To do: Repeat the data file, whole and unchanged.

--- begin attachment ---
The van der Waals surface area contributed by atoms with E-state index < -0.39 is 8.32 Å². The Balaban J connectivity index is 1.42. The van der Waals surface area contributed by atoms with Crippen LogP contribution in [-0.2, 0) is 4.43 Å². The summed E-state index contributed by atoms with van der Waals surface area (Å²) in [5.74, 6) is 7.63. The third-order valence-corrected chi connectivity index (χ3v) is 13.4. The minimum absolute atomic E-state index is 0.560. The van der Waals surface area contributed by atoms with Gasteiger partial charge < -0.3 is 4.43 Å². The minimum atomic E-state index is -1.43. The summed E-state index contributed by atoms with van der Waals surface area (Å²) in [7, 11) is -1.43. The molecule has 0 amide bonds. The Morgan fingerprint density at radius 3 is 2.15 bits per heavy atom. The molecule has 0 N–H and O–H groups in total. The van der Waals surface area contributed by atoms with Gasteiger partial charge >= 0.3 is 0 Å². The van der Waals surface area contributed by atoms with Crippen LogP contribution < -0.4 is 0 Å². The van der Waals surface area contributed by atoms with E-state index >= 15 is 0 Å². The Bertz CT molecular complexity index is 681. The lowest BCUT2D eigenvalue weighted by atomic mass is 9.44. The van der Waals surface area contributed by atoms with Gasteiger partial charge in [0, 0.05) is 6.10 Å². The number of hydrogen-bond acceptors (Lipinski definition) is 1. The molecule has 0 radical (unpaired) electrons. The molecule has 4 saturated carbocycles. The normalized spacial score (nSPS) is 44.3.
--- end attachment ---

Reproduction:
The van der Waals surface area contributed by atoms with E-state index < -0.39 is 8.32 Å². The Balaban J connectivity index is 1.42. The van der Waals surface area contributed by atoms with Crippen LogP contribution in [-0.2, 0) is 4.43 Å². The summed E-state index contributed by atoms with van der Waals surface area (Å²) in [5.74, 6) is 7.63. The third-order valence-corrected chi connectivity index (χ3v) is 13.4. The minimum absolute atomic E-state index is 0.560. The van der Waals surface area contributed by atoms with Gasteiger partial charge < -0.3 is 4.43 Å². The minimum atomic E-state index is -1.43. The summed E-state index contributed by atoms with van der Waals surface area (Å²) in [7, 11) is -1.43. The molecule has 0 amide bonds. The Morgan fingerprint density at radius 3 is 2.15 bits per heavy atom. The molecule has 0 N–H and O–H groups in total. The van der Waals surface area contributed by atoms with Gasteiger partial charge >= 0.3 is 0 Å². The van der Waals surface area contributed by atoms with Crippen LogP contribution < -0.4 is 0 Å². The van der Waals surface area contributed by atoms with E-state index >= 15 is 0 Å². The Bertz CT molecular complexity index is 681. The lowest BCUT2D eigenvalue weighted by atomic mass is 9.44. The van der Waals surface area contributed by atoms with Gasteiger partial charge in [0, 0.05) is 6.10 Å². The number of hydrogen-bond acceptors (Lipinski definition) is 1. The molecule has 0 radical (unpaired) electrons. The molecule has 4 saturated carbocycles. The normalized spacial score (nSPS) is 44.3.